As a teacher for 10 years, I have come to know what to expect on craft days. I can handle a room full of first graders wielding paint brushes and glitter. I am quite skilled at keeping the chaos at an acceptable level. I try to think ahead, and outsmart those little Crazies who will inevitably put glue or paint on any surface not intended for such. I am not scared or overwhelmed at the thought of handing scissors to some five year olds and letting them hack away. Basically, I'm cool with the mess that comes with boisterous creativity.
Today. Today I experienced a painting activity with 35 kids who are not accustomed to the "school craft project." I somehow thought my skills in crafting crowd control were transferable cross culturally. In hind sight, I have pinpointed the lapse in judgement.
1. I am not fluent in their language. How can I set parameters without being able to communicate effectively?
2. American grade schoolers have had ample crafting practice for a minimum of one or two years prior.
3. Aforementioned practice was done with the guidance of someone who was fluent in their native tongue (see #1).
I started out confidently. The goal was to paint rocks for the new garden. Some would paint the words to label each section of the garden. Others would decorate rocks for the border, so each child would have a piece of the new garden that they contributed. We started strong. Look how darling they are... sitting in small groups, using the drop cloth, keeping each paint brush in it's separate color.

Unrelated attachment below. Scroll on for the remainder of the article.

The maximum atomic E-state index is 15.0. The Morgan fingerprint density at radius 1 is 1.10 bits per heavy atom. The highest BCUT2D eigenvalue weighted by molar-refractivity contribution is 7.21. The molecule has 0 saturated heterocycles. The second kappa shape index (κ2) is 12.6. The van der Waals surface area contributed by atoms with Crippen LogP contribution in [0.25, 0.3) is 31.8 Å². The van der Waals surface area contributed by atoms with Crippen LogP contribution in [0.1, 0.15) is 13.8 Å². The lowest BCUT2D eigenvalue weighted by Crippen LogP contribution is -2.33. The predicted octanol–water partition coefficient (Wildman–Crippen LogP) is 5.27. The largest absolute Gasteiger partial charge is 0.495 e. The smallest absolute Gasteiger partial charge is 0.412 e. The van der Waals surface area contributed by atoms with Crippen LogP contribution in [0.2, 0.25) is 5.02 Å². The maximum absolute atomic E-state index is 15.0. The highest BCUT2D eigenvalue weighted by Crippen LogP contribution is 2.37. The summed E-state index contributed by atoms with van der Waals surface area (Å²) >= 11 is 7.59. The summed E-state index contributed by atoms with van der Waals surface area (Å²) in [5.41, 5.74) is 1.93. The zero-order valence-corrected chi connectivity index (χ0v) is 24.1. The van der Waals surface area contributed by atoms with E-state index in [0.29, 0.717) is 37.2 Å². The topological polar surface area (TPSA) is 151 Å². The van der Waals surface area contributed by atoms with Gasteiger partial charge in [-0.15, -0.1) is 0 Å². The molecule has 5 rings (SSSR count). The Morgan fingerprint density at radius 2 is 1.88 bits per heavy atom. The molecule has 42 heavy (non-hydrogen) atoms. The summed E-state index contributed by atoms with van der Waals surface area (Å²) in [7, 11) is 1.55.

Soon after this picture, I started to get edged out. Like tiny ninjas, they soon overtook me, wedging me out of the painting circle completely. Paint brushes began dipping into unassigned colors. Do you know what this does to the part of my brain that values order? Then paint brushes began to be claimed by an owner, dipping willy nilly into any old paint color.
Some had paint brushes and began to paint the foundation of the office building.
There was more face painting. Look, he is so pleased with himself.
The little ones just started blinding painting their own faces.
At first I was shocked. Then I laughed. Then I grabbed the camera to document the craziness of kids. Then... the wheels really came off this bus, and I just had to put the camera away and be the responsible one. The bigger kids, who have had a little secret clubhouse project going for about a month now, took off with a gallon of paint and a couple big brushes. They were now in an all out remodel that included a fresh coat of paint and their own set of painted rocks for their garden. The kids that wanted to make every rock in the yard turquoise? Well, they decided that it would be more efficient to just overturn a gallon of turquoise paint, add a load of rocks, and just mix it with their hands and feet. You should see how many turquoise rocks abound now.
So. I have officially lost my touch, or never really had it to begin with. We let them have their fun. As we rounded up empty bottles and ragged brushes, and began to send kids to clean up. The cistern ran out of water, and the generator ran out of fuel to pump more. Oops.
So in short... Who wants to invite me over to their house to help their kids make something with the trifecta of messy craft supplies: paint, glitter, and playdough?